When teens can’t go to the doctor, Dr. Seth Ammerman brings his office directly to them.
Ammerman runs a mobile health clinic out of a big, blue bus — making stops on the campuses of seven high schools in the San Francisco Bay Area to provide free health care for teens.
He treats 400 young people every year in his “Teen Health Van”. Forty percent of those patients are homeless and many of the youth have never seen a doctor because their families couldn’t afford an office visit.
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The doctor says you can’t expect kids in that situation to seek out a practitioner—someone has to “meet them where they are.”
It’s not just quick medical care he’s providing. Ammerman’s team also provides counseling for depression, abusive relationships, and drug use. A dietitian works with malnourished teens — common among the poor and homeless kids the van reaches.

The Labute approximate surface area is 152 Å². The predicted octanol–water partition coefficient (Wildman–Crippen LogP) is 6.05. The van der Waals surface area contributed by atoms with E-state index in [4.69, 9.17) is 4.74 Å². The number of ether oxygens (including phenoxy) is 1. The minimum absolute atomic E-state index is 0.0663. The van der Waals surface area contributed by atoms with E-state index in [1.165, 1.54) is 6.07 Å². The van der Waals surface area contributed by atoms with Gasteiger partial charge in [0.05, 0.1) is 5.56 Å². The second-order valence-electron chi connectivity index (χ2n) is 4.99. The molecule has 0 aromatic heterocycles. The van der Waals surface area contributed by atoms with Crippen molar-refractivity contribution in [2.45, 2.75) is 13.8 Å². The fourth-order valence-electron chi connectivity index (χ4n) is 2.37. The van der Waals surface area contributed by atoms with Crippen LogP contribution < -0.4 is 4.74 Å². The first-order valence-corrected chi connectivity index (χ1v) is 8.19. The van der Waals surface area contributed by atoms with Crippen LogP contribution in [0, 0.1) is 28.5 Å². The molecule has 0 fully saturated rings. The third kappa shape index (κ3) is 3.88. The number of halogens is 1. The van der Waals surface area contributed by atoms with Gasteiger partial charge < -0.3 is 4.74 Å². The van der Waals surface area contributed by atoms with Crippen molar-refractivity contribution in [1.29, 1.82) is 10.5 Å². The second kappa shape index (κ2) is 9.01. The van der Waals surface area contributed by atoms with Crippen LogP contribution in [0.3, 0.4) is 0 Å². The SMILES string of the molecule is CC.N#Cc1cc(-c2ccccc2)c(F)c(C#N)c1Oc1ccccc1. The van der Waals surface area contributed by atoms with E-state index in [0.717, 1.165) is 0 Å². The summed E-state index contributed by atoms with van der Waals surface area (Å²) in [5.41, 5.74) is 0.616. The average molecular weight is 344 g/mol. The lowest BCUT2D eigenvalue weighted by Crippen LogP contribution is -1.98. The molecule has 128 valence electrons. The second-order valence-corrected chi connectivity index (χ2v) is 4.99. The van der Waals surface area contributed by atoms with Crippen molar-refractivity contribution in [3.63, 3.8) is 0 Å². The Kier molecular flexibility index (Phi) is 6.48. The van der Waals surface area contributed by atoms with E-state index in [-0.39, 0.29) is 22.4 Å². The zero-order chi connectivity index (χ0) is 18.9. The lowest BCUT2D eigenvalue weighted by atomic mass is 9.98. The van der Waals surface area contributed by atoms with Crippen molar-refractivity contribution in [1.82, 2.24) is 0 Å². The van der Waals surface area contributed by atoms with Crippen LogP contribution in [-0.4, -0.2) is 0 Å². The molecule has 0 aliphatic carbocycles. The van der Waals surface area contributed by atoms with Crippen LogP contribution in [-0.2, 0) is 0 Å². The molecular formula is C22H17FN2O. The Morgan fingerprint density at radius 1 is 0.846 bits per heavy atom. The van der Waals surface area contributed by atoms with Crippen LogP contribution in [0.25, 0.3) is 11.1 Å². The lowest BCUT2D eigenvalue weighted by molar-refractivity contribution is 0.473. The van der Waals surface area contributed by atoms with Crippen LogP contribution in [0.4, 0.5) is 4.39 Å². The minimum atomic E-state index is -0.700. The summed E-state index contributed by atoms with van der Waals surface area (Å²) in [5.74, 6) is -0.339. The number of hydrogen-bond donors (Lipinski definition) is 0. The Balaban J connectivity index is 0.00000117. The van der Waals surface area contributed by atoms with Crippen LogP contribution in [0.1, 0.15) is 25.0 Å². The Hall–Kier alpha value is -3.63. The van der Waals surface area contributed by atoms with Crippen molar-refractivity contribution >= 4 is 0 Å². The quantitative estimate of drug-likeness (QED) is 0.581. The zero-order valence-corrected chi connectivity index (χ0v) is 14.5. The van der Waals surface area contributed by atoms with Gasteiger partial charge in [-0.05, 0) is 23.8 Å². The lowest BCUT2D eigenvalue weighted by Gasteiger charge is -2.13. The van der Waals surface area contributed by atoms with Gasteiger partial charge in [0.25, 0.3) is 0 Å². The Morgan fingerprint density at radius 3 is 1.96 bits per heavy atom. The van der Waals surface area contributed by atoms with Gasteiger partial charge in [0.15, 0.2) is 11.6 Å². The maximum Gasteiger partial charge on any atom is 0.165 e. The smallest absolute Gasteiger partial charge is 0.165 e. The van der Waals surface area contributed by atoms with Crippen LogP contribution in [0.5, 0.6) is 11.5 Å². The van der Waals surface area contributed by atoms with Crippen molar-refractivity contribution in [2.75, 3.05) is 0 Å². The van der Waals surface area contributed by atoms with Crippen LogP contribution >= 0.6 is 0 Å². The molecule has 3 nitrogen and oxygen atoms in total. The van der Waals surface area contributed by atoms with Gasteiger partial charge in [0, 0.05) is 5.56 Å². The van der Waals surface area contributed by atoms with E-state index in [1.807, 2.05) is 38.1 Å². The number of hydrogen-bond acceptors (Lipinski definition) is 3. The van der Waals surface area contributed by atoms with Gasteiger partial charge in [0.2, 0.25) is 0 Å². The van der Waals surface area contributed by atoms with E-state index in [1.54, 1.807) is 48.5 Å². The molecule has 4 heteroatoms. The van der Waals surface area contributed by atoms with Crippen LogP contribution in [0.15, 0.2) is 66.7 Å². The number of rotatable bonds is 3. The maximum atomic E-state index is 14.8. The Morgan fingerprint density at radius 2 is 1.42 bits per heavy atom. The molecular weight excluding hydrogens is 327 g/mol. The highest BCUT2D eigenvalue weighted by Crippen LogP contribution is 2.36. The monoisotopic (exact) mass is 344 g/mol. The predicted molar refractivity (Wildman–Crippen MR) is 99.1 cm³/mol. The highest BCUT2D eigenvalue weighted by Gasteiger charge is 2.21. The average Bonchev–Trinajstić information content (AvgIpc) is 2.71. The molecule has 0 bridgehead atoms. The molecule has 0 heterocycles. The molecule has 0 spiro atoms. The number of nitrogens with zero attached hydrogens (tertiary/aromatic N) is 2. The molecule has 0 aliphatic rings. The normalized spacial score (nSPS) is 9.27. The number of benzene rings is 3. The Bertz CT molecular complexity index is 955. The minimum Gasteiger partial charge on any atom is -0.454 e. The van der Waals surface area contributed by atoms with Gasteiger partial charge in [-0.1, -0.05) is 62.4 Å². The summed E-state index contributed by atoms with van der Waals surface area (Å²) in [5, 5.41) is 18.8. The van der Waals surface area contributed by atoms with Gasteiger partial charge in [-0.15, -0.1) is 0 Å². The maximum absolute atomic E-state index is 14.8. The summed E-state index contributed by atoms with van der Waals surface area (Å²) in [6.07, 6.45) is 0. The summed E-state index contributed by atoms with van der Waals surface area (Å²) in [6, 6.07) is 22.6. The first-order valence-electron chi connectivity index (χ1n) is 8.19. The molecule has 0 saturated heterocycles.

The van is a project of the Lucile Packard Children’s Hospital in Stanford and the Children’s Health Fund which has been providing the service for 20 years now. They just rolled out a new version of the van equipped with Wi-Fi and a lab that can give out HIV test results in 20 minutes.
“Going to the patients makes all the difference,” Ammerman told NPR News, “and it’s not just a matter of convenience. It really is that these kids, because of all these access barriers — lack of insurance, lack of transportation — they’re not going to get this kind of care unless we go to them.”
(WATCH the video below from KNTV News) — Photo: Stanford Medicine